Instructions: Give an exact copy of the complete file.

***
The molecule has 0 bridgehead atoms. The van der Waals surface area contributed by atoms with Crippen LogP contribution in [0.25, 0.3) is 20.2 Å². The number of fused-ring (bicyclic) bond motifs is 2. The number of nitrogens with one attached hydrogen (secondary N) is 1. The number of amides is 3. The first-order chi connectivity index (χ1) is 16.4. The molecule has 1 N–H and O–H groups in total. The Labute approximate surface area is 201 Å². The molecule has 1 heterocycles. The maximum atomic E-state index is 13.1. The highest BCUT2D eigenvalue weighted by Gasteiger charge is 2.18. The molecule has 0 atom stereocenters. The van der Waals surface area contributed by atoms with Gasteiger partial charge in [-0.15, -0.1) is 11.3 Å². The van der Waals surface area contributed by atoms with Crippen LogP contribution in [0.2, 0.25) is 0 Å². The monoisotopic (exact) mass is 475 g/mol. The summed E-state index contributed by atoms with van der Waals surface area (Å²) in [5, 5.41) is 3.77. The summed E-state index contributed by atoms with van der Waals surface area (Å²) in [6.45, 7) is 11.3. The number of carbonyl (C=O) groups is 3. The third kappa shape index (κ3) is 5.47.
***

The molecule has 0 bridgehead atoms. The van der Waals surface area contributed by atoms with Crippen LogP contribution in [0.25, 0.3) is 20.2 Å². The number of fused-ring (bicyclic) bond motifs is 2. The number of nitrogens with one attached hydrogen (secondary N) is 1. The number of amides is 3. The first-order chi connectivity index (χ1) is 16.4. The molecule has 1 N–H and O–H groups in total. The Labute approximate surface area is 201 Å². The molecule has 1 heterocycles. The maximum atomic E-state index is 13.1. The highest BCUT2D eigenvalue weighted by Gasteiger charge is 2.18. The molecule has 0 atom stereocenters. The van der Waals surface area contributed by atoms with Gasteiger partial charge in [-0.15, -0.1) is 11.3 Å². The van der Waals surface area contributed by atoms with Crippen LogP contribution in [0.2, 0.25) is 0 Å². The monoisotopic (exact) mass is 475 g/mol. The summed E-state index contributed by atoms with van der Waals surface area (Å²) in [5, 5.41) is 3.77. The summed E-state index contributed by atoms with van der Waals surface area (Å²) in [6.45, 7) is 11.3. The number of carbonyl (C=O) groups is 3. The third kappa shape index (κ3) is 5.47.